Nevada state Attorney General Catherine Cortez Masto managed to uncover zero corruption in the June 9 bout at the MGM Grand Arena in Las Vegas, Nevada, that saw WBO light welterweight champion Timothy Bradley unwittingly steal Manny “Pac-Man” Pacquiao’s belt after incompetent judges awarded “Desert Storm” an asinine split decision victory.
“Displeasure with the subjective decisions of sporting officials is not a sufficient basis for this office to initiate a criminal investigation,” Masto wrote in a letter. “There do not appear to be any facts or evidence to indicate that a criminal violation occurred.”
Top Rank CEO Bob Arum, the matchmaker for both Bradley (29-0-0-1, 12 KOs) and Pacquiao (54-4-2, 38 KOs), sought an inquiry on June 11 to “show the world that there were no improprieties.”
Arum, a corruptible weasel who acknowledged during a 2000 federal trial that he bribed the International Boxing Federation (IBF) to attain a higher ranking for one of his pugilists, refused comment on Masto’s decision.
As was essentially confirmed last month after a five-member international scoring panel for the WBO all declared Pacquiao the victor, the Filipino superstar is, was, and always will be, a vastly sounder boxer than Bradley.
Nevertheless, despite the felonious scoring by a trio of humps, the 28-year-old Bradley, presently rated by Ring Magazine as the eighth pound-for-pound prizefighter in the world, is a likable man who showed heart, and moxie, to continue battling a legend after suffering a fractured left foot and severely sprained right ankle in the bout.
Roger “Pit” Perron is a venerable boxing trainer from Brockton (Mass.) who now works with Mike and Rich Cappiello at their gym, Cappiello Brothers Boxing and Training.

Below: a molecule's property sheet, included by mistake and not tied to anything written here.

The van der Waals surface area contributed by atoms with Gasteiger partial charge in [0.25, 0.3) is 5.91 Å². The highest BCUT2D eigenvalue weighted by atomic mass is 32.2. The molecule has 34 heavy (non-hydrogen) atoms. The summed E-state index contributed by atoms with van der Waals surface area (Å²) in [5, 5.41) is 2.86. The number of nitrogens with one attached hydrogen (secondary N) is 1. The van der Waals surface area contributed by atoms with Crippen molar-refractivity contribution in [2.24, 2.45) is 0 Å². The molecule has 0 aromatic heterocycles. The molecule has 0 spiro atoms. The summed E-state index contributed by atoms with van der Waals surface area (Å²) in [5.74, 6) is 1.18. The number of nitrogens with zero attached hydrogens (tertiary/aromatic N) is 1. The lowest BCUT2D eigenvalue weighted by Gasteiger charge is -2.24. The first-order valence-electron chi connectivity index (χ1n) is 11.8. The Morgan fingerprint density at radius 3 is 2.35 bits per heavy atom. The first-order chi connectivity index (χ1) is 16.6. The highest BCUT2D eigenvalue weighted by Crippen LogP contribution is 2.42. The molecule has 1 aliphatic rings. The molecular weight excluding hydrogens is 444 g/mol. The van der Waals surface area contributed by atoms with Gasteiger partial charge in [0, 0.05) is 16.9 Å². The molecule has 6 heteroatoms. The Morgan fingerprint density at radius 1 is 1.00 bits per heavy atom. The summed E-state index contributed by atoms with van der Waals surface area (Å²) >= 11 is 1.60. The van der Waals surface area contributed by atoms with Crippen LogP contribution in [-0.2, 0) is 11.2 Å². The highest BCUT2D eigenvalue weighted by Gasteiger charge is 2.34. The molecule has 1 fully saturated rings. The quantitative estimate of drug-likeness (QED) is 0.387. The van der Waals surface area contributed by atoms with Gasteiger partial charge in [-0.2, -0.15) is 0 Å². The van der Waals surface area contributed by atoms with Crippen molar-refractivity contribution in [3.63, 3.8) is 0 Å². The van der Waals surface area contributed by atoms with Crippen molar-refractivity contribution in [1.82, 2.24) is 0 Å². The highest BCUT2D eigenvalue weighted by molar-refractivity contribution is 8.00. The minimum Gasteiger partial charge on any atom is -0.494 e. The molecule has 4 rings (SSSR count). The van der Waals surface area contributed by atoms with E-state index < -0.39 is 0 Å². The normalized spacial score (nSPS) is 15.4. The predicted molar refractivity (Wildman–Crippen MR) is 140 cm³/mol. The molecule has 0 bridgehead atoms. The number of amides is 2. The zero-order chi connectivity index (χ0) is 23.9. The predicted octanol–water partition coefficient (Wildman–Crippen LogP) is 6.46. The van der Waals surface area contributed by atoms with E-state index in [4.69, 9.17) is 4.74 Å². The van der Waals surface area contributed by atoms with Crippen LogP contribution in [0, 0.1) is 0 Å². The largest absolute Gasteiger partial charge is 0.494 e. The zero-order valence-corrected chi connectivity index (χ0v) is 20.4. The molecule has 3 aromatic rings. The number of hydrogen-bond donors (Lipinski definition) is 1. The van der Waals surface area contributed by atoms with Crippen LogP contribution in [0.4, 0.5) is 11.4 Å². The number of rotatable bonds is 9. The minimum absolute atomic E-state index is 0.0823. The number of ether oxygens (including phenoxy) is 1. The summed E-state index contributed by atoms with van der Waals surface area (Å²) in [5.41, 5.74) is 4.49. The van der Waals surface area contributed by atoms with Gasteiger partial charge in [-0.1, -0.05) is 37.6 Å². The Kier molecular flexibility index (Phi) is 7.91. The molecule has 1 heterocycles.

“The fight was an absolute disgrace,” said Perron, 75, who worked in the 1980s with International Boxing Hall of Famer Marvelous Marvin Hagler at the Petronelli Brothers Gym. “Corrupt officials and decisions like this one are destroying boxing.”
As evidenced by his paltry knockout percentage, Bradley possesses feathery fists and wasn’t physically capable of damaging “The Fighting Pride of the Philippines” when they fought for 36-minutes approximately three-weeks ago.
In stark contrast to the slightly above-average Bradley, the 33-year-old Pacquiao, voted “Fighter of the Decade” for the 2000s by the BWAA, is blessed with superior hand-speed, accuracy and punching power and his footwork is utterly elite.
Regardless, the WBO can’t overturn the result of the fight and “there do not appear to be any facts or evidence to indicate that a criminal violation occurred.”
Therefore, history will show that Manny Pacquiao was defeated by Timothy Bradley.